Saturday, March 9, 2019

The Saturday Snapshot #30

     Of course the boys loved Kraft Macaroni & Cheese. Easy, cheap, I would prepare it for them on the stove and maybe leave a few tablespoons for myself in the pot, a guilty pleasure craftily consumed between the stove and the sink while they were focusing on lapping up their dinners.
    Lately, Kraft Mac & Cheese has been out, in favor of other, newer, better M & Cs. Over Christmas I was dispatched to Jewel to pick up this Banza stuff—it has lots of protein and few carbs, or so I'm told. As often happens, I was dispatched on my mission thinking I was collecting one product and found myself confronting three: these blue, red and orange boxes, containing confusingly similar foodstuffs. I dutifully sent home a photo of my choices, and picked one, but forgot to buy enough. The younger kid plows through it.
     Shortly thereafter, I read of the troubles of Heinz Kraft, which lost $15 billion of valuation in one day in late February. The merger of two years earlier hadn't helped, it hurt. Of course it did. Smaller companies always come up the Next Thing, because they can make the nimble, daring choices that behemoths balk at.
    It gave me pause, to see our own little private shift, magnified 100 million times and reflected in giant economic doings. We think of there being a separation between our private sphere and the public realm. They feel separate, like fish bowls bobbing in the ocean. But the division is imaginary; the glass isn't there. It's all one big ocean.
    Banza was founded five years ago, in the Detroit apartment of Brian Rudolph, who thought, with all this gluten aversion, that pasta could be made with chick peas instead of wheat.  Why Kraft couldn't do that is a mystery. Or, more damningly, not a mystery. They introduced their Mac & Cheese in 1937. Why screw with success? (Spoiler alert: because if you don't, the world changes and you lose).
     Sometimes the world changes fast, sometimes slow. We live in a time of fast change—change is one definition of time. In theory. Yet change somehow also seems as somewhere between unexpected and shocking in practice. The bedrock keeps shifting. Small town stores vanished to big chains in malls. Then the chains started to vanish, and the malls themselves. Automobiles—cars!—are beginning to disappear. And now Heinz Kraft is in trouble. I would have bet on Kraft Mac & Cheese lasting through the ages. But who knows? Anything is possible.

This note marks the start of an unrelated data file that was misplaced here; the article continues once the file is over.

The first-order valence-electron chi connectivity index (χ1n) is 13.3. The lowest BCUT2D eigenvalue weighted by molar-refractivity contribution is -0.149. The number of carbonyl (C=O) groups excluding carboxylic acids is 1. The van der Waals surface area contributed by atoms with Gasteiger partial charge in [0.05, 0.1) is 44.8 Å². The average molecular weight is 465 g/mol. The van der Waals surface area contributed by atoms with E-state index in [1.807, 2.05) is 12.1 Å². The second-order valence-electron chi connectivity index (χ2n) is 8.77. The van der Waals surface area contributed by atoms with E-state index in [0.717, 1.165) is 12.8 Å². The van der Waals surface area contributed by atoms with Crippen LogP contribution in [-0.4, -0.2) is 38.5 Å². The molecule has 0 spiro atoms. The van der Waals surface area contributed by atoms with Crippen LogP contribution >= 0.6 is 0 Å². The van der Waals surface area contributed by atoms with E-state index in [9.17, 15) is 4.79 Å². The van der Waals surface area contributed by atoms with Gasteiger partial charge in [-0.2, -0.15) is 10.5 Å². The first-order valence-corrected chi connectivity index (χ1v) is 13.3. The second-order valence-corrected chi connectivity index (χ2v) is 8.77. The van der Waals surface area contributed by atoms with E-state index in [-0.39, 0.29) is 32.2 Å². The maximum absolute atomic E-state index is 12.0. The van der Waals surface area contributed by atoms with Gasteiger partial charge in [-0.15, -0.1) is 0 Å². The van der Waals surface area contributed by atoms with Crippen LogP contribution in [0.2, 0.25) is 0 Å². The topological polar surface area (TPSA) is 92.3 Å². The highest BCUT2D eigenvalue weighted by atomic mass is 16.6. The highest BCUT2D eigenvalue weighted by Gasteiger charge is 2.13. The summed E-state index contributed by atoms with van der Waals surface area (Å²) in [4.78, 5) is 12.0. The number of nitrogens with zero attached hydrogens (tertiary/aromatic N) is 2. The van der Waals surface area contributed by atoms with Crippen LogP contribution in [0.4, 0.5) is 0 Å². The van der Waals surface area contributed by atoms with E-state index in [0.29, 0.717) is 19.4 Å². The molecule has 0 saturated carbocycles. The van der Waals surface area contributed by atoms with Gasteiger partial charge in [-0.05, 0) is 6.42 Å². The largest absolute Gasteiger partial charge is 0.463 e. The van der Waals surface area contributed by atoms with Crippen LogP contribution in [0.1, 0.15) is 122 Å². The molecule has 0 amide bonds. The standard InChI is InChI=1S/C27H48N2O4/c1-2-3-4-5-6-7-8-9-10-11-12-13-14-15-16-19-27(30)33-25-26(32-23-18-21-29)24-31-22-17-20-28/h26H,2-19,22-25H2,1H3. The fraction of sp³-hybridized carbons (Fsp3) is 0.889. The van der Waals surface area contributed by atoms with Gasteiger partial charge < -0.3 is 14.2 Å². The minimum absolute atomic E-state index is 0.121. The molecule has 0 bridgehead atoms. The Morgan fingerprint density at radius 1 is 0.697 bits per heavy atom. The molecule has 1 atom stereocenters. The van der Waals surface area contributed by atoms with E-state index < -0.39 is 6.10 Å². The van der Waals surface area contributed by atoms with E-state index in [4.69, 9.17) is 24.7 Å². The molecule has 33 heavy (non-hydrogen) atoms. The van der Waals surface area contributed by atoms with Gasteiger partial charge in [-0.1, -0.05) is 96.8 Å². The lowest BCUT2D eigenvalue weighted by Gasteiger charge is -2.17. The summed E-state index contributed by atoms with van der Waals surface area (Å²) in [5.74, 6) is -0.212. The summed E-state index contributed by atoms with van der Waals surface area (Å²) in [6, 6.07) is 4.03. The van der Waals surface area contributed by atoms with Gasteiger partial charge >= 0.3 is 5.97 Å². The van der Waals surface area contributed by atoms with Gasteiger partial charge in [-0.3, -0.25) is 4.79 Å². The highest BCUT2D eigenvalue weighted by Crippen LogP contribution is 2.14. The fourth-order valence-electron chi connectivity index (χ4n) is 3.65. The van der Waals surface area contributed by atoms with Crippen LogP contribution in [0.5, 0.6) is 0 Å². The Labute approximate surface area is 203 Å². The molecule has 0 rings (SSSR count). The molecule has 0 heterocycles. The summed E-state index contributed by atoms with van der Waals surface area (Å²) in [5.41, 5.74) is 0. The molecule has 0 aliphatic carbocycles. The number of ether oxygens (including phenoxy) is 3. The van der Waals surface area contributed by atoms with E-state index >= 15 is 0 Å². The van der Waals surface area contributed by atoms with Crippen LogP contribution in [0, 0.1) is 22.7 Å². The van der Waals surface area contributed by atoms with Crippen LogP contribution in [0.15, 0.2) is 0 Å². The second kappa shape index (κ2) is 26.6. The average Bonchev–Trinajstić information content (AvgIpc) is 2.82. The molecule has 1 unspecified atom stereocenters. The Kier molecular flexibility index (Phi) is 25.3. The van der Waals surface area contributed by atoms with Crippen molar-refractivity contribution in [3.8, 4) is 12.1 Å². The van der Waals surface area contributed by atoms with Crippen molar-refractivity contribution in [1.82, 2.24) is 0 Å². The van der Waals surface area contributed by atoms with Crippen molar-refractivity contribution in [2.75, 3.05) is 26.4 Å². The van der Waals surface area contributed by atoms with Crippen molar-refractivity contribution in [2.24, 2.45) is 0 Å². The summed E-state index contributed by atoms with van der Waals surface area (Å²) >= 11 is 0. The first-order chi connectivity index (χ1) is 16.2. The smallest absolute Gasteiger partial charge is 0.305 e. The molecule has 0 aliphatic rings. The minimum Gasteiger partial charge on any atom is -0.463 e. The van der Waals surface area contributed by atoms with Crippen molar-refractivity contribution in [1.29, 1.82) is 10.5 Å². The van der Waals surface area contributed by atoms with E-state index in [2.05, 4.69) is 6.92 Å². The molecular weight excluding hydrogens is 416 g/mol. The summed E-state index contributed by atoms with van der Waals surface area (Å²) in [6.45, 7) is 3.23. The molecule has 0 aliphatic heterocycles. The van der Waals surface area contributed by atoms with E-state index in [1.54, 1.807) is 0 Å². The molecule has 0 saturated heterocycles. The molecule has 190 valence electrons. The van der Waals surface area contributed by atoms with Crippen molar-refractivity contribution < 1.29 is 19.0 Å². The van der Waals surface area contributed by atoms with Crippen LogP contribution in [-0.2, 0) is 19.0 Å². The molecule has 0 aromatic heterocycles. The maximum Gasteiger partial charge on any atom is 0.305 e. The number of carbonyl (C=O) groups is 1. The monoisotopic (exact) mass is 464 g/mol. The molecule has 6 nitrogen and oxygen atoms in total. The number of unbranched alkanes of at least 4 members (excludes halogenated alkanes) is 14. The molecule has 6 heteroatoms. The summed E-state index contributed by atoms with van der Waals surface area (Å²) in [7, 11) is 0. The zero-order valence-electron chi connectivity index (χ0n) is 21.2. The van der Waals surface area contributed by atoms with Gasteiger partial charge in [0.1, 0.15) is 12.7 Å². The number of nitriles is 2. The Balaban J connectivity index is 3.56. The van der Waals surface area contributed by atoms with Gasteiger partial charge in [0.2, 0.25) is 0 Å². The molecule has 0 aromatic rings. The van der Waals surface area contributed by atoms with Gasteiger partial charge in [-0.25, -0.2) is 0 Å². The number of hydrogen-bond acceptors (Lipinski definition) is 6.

1. Although I have plenty of food vices, Mac & Cheese isn't one of them. Not to be snobbish about it, I have to admit I was once a great fan of Velveeta.


    1. My mom used to make mac & cheese with cut up hotdogs in the oven. I think she used Velveeta. To me it's still comfort food.

  2. Chickpea pasta sounds odd, but I'll give it a try.

    Kids do seem to love mac and cheese, and plenty of adults as well, myself included. John's comment above brought back memories of all the processed cheese stuff that ended up in my family's grocery cart when I was a kid: Velveeta, of course, plus the squiggly cheese topping you would pump out of a container for crackers, and the ultimate fake processed spread from Kraft: Cheez Whiz.

  3. It wasn't just being so big that killed Kraft Heinz's ability to innovate. It was also ownership by a venture capitalist firm that practiced the management by machete so popular nowadays.

    Once the new owners merged the two companies in 2015, they closed factories and slashed thousands of jobs, both blue- and white-collar. Whenever you have a huge merger like that, there will always be lots of redundant positions. But these guys really pushed it, getting rid of everyone they possibly could, and instituting "zero-based budgeting," which makes department heads justify every expense every year, literally down to the paper clips.

    This worked great in the short term. Thanks to the expense-slashing, revenue went up more than 20% in the two quarters after the merger. Wall Street responded: The stock went up, reaching a high of 30% over its price at the merger.

    But included in the cost-slashing was R&D. Innovation took a back seat, because it costs money, and the owners thought that, having bought all these great, iconic brands, they could just sit back and let the income roll in. They were caught flat-footed by consumers' shift away from processed, packaged food toward fresh, which led to the fiasco Neil describes.

    So, it turns out the management by machete people got their comeuppance. Too bad the pain is being felt by the people who got laid off---a few of whom might very well have been able to come up with product ideas that would have pulled Kraft Heinz out of the hole.

  4. You hippies and your glutenhate and meatfear are destroying everything good in these United States of America.

  5. As I know a few people that worked for Kraft before & after the merger, all of them hate the place now. Instead of the spacious buildings in Glenview & Northfield, they're now crammed into four floors of the Aon Building.
    In addition, there are few employees over 40! All the older people were forced out by the man they refer to as the "Brazilian Bastard"!

  6. I was stuck at home just a few days ago and decided to indulge in mac and cheese, a comfort food going back to childhood. We only had a box of Annie's so I made that and it was okay but I wished we had had a 29-cent box of Kraft. Yes, with sliced up hot dogs.

  7. $3.99 for a box of Bands Mac & Cheese?? Um, NOPE..


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